A Lost Generation: Young People and Conflict in Africa
their rehabilitation and reintegration into society. Many former child soldiers do not have access to the educational programs, vocational training, family reunification, or even food and shelter that they need to successfully rejoin civilian society. As a result, many end up on the street, become involved in crime, or are drawn back into armed conflict. Few youth organizations are in place to create avenues for young people to articulate their issues. Young people are often spoken for by adults in children’s organizations.
Conclusion: Why the Interest on Youth and Conflict in Africa
It is estimated that there are about 300,000 child soldiers in the world (UNICEF 2003). This estimate tells of huge numbers of young people directly affected by war as combatants. The pervasive use of children and youth in fighting forces in conflicts across the African continent is a phenomenon linking violent conflicts to the youth bulge40. This is when 15 to 24-year-olds make up 20 per cent or more of the population. In many African countries nearly half the population is aged 5-24 (Krijn Peters et al 2003). The current trend of eliciting young people in African conflicts partially supports the arguments by Political scientist Samuel Huntington that the huge reservoir of young men aged 15-30 provides a natural pool of instability and violence (Samuel Huntington 1993). Furthermore, it is said countries in which young adults comprised more than 40 percent of the adult population were more than twice as likely as countries with lower proportions to experience an outbreak of civil conflict (Population Action International, 2007). There is correlation between youth cohorts and violence/conflict, particularly when poorly performing economies and weak governance combine with a youth bulge in the population (USAID 2005, Goldstone 1991, Fuller and Pitts 1990).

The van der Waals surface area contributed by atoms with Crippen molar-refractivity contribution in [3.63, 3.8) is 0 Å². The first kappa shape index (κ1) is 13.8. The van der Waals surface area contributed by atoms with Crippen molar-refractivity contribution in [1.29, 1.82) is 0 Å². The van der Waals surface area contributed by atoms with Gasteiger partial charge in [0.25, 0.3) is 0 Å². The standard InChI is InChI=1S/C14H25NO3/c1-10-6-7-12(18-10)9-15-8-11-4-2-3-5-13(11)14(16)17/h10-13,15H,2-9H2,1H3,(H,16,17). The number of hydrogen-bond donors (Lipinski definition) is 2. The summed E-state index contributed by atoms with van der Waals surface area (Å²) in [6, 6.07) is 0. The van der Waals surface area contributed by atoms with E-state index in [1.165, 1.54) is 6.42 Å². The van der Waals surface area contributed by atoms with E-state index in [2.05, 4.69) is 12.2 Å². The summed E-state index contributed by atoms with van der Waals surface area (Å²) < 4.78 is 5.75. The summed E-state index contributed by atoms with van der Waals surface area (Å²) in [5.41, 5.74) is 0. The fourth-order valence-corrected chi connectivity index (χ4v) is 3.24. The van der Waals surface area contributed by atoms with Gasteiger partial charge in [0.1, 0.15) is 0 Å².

Youth has been described as a ‘threat to security’ (UN High Level Panel on Threats, Challenges and Change, 2004). The social circumstances of poverty and unemployment are contributing factors that may lead thousands of young people to look at war as lucrative. The youth unemployment rates are generally three to five times that of adults. The armed groups have exploited young people because of these factors and have lured young people to fight for little or no payment for a promise of a better future or for the peace for their countries. Often the young people especially those in displaced persons camps are frustrated because they have dropped out of school or lack of school fees. Such young people have fallen victims of calculated predation by armed groups. Youth have the numbers, energy and devotion, factors that make them effective in the execution of violence and conflict.
The link between youth cohorts and armed conflict may explain why some young people have joined armed forces voluntarily as in the case of Burundi and Liberia.
0 A demographic term used by Gary Fuller, director of population studies at the University of Hawaii